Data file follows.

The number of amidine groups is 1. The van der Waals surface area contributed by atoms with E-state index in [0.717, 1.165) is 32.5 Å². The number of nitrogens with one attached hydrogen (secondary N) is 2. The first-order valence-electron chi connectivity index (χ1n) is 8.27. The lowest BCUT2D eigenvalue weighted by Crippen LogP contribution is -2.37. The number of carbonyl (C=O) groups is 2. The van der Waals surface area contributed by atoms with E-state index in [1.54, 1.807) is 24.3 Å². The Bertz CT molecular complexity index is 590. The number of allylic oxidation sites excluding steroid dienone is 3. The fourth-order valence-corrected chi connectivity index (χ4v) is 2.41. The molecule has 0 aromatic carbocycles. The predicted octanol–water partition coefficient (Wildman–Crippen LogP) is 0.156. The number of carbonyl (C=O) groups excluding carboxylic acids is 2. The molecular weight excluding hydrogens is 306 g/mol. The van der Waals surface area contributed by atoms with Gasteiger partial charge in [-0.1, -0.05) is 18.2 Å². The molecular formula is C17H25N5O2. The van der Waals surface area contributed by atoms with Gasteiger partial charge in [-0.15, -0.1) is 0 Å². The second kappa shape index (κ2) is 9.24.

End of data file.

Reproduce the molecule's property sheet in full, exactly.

The number of amidine groups is 1. The van der Waals surface area contributed by atoms with E-state index in [0.717, 1.165) is 32.5 Å². The number of nitrogens with one attached hydrogen (secondary N) is 2. The first-order valence-electron chi connectivity index (χ1n) is 8.27. The lowest BCUT2D eigenvalue weighted by Crippen LogP contribution is -2.37. The number of carbonyl (C=O) groups is 2. The van der Waals surface area contributed by atoms with E-state index in [1.54, 1.807) is 24.3 Å². The Bertz CT molecular complexity index is 590. The number of allylic oxidation sites excluding steroid dienone is 3. The fourth-order valence-corrected chi connectivity index (χ4v) is 2.41. The molecule has 0 aromatic carbocycles. The predicted octanol–water partition coefficient (Wildman–Crippen LogP) is 0.156. The number of carbonyl (C=O) groups excluding carboxylic acids is 2. The molecular weight excluding hydrogens is 306 g/mol. The van der Waals surface area contributed by atoms with Gasteiger partial charge in [-0.1, -0.05) is 18.2 Å². The molecular formula is C17H25N5O2. The van der Waals surface area contributed by atoms with Gasteiger partial charge in [-0.15, -0.1) is 0 Å². The second kappa shape index (κ2) is 9.24.